Like many of you, I was one of the unfortunate 56 million Americans whose credit card information was exposed in the Home Depot data breach that was uncovered this month. After numerous near-misses and checking through old statements, the uncomfortable truth has finally been driven home: If you still use your credit card or debit card to pay at the register, then it WILL eventually be stolen. There’s no “maybe” about it anymore.

What can you do to protect yourself without crossing over into paranoia? Here are seven simple lessons learned from this year’s data breaches that can help keep you safe, but allow you to keep living your life.

1. Never pay for anything with a debit card, ever.

Home Depot credit card reader
Photo via Mike Mozart under Creative Commons license 2.0

This one’s been mentioned a lot lately, and it bears repeating again. Both credit and debit cards offer protection from fraud liability if you report suspicious transactions in time, but it’s what happens in the meantime that matters. With a credit card, it’s a charge on your bill that you have to dispute. With a debit card, that money is gone until further notice. A promise of reimbursement doesn’t help you much when your bank account shows a zero balance and you have bills to pay – not to mention overdraft and other fees that may have been racked up by the fraudster. In short, debit card fraud is much more trouble to “untangle.” And in many cases, you only have a short time to report suspicious activity – as little as two days – or you could be left holding the bag for most of those losses.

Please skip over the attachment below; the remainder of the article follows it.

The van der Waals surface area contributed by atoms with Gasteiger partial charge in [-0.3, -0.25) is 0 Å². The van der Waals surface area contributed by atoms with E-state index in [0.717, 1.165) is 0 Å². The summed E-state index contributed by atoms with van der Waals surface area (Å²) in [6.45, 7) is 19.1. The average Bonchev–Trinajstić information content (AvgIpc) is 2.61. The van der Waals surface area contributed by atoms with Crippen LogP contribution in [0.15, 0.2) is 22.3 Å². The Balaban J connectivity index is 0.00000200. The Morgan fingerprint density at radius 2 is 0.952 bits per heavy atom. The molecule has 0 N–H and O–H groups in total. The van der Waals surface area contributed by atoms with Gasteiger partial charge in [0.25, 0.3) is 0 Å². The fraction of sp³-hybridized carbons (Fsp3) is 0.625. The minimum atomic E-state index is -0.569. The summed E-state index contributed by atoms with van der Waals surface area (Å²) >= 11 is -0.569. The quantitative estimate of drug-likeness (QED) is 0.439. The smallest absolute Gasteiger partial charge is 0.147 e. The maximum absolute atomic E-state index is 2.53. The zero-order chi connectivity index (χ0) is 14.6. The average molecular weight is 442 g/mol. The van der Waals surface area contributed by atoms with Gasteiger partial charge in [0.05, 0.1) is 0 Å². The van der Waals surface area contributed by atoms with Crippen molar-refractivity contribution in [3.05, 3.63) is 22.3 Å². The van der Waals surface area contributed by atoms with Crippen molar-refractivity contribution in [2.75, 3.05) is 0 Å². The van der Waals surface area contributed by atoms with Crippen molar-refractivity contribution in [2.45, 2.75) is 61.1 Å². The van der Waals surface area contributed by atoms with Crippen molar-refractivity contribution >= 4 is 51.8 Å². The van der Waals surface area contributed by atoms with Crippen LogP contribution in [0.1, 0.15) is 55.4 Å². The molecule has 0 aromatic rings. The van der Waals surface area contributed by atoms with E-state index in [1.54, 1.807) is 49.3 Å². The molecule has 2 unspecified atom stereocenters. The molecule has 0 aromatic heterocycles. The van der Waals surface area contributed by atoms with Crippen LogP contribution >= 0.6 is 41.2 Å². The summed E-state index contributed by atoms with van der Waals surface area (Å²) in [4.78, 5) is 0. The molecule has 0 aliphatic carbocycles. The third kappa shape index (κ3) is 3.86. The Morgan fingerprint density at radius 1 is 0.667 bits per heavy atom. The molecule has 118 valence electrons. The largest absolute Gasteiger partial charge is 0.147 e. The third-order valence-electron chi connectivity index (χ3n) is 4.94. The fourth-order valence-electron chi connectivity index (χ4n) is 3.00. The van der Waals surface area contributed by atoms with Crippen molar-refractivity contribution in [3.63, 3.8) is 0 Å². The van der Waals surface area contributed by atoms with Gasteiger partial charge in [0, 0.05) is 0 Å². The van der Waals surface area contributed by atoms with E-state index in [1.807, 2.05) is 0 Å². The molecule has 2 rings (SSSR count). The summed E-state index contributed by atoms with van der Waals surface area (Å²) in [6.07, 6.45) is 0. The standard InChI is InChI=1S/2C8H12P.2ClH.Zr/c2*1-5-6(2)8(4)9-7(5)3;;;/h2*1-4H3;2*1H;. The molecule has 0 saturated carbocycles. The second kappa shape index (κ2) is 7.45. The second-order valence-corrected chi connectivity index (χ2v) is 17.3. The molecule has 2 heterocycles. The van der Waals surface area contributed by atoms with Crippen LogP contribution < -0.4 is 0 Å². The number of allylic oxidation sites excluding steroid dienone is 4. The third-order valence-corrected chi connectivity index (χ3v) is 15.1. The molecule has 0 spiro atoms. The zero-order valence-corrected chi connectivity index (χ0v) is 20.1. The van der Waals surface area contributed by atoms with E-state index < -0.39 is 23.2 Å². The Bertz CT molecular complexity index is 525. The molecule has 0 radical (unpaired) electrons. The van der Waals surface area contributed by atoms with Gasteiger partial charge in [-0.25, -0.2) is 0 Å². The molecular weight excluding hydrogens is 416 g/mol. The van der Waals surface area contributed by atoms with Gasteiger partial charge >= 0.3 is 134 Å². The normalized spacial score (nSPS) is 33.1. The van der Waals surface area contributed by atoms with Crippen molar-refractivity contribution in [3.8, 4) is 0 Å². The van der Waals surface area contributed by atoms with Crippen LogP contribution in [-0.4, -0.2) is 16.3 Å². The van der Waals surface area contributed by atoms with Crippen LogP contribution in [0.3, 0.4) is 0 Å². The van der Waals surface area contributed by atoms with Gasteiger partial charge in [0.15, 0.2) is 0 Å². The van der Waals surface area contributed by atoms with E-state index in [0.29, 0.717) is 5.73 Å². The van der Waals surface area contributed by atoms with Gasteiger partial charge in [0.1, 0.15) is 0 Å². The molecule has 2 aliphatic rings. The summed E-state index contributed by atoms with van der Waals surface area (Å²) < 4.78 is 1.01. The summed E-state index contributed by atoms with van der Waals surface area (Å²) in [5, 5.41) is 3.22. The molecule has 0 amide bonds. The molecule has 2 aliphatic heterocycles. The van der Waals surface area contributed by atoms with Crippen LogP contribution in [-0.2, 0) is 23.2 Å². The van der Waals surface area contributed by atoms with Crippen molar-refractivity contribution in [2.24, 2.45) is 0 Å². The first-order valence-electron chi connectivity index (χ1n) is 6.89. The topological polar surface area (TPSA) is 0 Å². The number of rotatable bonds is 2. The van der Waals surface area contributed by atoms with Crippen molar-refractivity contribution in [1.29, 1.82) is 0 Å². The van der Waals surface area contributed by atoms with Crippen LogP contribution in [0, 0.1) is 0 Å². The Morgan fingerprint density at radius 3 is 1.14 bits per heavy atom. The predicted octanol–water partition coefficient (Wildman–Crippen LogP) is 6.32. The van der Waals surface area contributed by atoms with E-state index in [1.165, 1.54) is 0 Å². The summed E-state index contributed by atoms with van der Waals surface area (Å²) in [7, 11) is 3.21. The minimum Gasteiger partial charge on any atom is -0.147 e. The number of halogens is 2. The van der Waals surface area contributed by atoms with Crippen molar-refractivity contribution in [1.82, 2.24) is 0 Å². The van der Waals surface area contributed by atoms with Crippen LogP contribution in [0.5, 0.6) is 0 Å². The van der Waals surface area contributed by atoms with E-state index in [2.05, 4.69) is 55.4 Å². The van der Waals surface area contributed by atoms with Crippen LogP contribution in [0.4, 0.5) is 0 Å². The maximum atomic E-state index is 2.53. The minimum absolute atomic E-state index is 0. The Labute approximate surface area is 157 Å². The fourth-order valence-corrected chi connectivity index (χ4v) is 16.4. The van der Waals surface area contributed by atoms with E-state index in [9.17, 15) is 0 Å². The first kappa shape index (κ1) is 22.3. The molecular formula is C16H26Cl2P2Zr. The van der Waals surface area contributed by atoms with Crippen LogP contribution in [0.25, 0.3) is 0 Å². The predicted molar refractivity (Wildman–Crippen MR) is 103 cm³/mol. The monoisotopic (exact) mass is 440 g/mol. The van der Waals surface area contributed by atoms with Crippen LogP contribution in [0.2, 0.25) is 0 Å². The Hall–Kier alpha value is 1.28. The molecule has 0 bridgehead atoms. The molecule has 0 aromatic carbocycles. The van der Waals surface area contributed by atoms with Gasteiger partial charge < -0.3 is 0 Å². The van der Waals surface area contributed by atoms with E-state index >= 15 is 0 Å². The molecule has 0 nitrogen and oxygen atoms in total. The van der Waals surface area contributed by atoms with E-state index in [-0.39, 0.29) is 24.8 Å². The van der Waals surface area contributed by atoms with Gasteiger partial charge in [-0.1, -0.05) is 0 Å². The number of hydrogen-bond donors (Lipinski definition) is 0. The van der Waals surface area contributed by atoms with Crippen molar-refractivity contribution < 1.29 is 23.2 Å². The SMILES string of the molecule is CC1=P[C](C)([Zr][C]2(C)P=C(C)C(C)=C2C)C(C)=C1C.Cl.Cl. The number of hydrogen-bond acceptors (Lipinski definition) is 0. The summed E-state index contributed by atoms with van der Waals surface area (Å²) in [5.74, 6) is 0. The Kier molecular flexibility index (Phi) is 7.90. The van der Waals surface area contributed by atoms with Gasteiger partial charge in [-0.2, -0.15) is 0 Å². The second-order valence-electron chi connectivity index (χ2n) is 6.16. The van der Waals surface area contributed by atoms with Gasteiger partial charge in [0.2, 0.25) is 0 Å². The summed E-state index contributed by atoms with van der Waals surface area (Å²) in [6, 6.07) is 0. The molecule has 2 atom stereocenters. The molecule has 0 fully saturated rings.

2. Use cash when you can; use a low-value card when you can’t.
I try to avoid using cards at the cash register whenever possible, because no matter how “smart” you are about security, once you swipe your card, you have no control over what happens to that data next. Some retailers might have adequate security in place to prevent an attack, but some will not. It’s all but impossible to tell which is which; mostly, it’s just blind luck. Take luck out of the equation by paying in cash, and only using your debit card at bank-owned ATMs.

Of course, sometimes you’ll happen not to have any cash, or you’ll buy something that costs more than your cash on hand. For these occasions, I like to keep a credit card with a low limit, such as $250 or $500, that I’m willing to “expose” for daily purchases (or online transactions). On the rare occasions when I need to buy something more expensive than that – say, airline tickets – I’ll use a separate card, which is used only for that purpose. But wait, you’re saying – if credit cards have fraud protection, why would it matter what your limit is?

3. Liability protection is great, but it should not be your first line of defense.
The protection afforded by credit cards means you’ll likely get your money back in case of fraud, but it’s not as if that process is click-click and then you’re done. Procedures will vary from one card issuer to the next, but you may be obliged to open a dispute, contest the charges in writing, fill out forms or a fraud affidavit, and otherwise prove that the charges took place without your knowledge. And obviously, the larger the amount, the more thoroughly that’s all going to be checked. And, all things being equal, if you were fighting a fraudulent charge, would you rather $500 was on the line, or $13,000?